The concept of tumor stem cells (TSCs) provides a new paradigm for understanding tumor biology, although it remains unclear whether TSCs will prove to be a more robust model than traditional cancer cell lines. We demonstrate marked phenotypic and genotypic differences between primary human tumor-derived TSCs and their matched glioma cell lines. Unlike the matched, traditionally grown tumor cell lines, TSCs derived directly from primary glioblastomas harbor extensive similarities to normal neural stem cells and recapitulate the genotype, gene expression patterns, and in vivo biology of human glioblastomas. These findings suggest that TSCs may be a more reliable model than many commonly utilized cancer cell lines for understanding the biology of primary human tumors.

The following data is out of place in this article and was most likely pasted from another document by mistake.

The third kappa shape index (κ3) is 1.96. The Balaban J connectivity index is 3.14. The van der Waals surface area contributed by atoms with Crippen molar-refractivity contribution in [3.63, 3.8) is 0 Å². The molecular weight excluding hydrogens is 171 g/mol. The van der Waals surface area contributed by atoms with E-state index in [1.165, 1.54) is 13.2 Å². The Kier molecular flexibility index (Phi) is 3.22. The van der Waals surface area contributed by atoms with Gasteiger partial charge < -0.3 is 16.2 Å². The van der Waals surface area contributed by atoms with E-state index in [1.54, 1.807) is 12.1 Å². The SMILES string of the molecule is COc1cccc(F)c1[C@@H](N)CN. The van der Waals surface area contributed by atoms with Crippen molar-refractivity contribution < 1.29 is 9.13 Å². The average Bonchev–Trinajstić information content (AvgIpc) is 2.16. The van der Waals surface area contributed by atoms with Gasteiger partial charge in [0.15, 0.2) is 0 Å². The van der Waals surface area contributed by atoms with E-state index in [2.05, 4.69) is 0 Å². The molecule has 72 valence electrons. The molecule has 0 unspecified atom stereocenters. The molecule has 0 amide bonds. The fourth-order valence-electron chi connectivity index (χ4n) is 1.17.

Microplastics are present throughout the marine environment and ingestion of these plastic particles (<1 mm) has been demonstrated in a laboratory setting for a wide array of marine organisms. Here, we investigate the presence of microplastics in two species of commercially grown bivalves: and . Microplastics were recovered from the soft tissues of both species. At time of human consumption, contains on average 0.36 ± 0.07 particles g (wet weight), while a plastic load of 0.47 ± 0.16 particles g ww was detected in . As a result, the annual dietary exposure for European shellfish consumers can amount to 11,000 microplastics per year. The presence of marine microplastics in seafood could pose a threat to food safety, however, due to the complexity of estimating microplastic toxicity, estimations of the potential risks for human health posed by microplastics in food stuffs is not (yet) possible. Microplastics were detected in two commercially grown bivalve species ( and ), enabling us to estimate a preliminary human dietary exposure.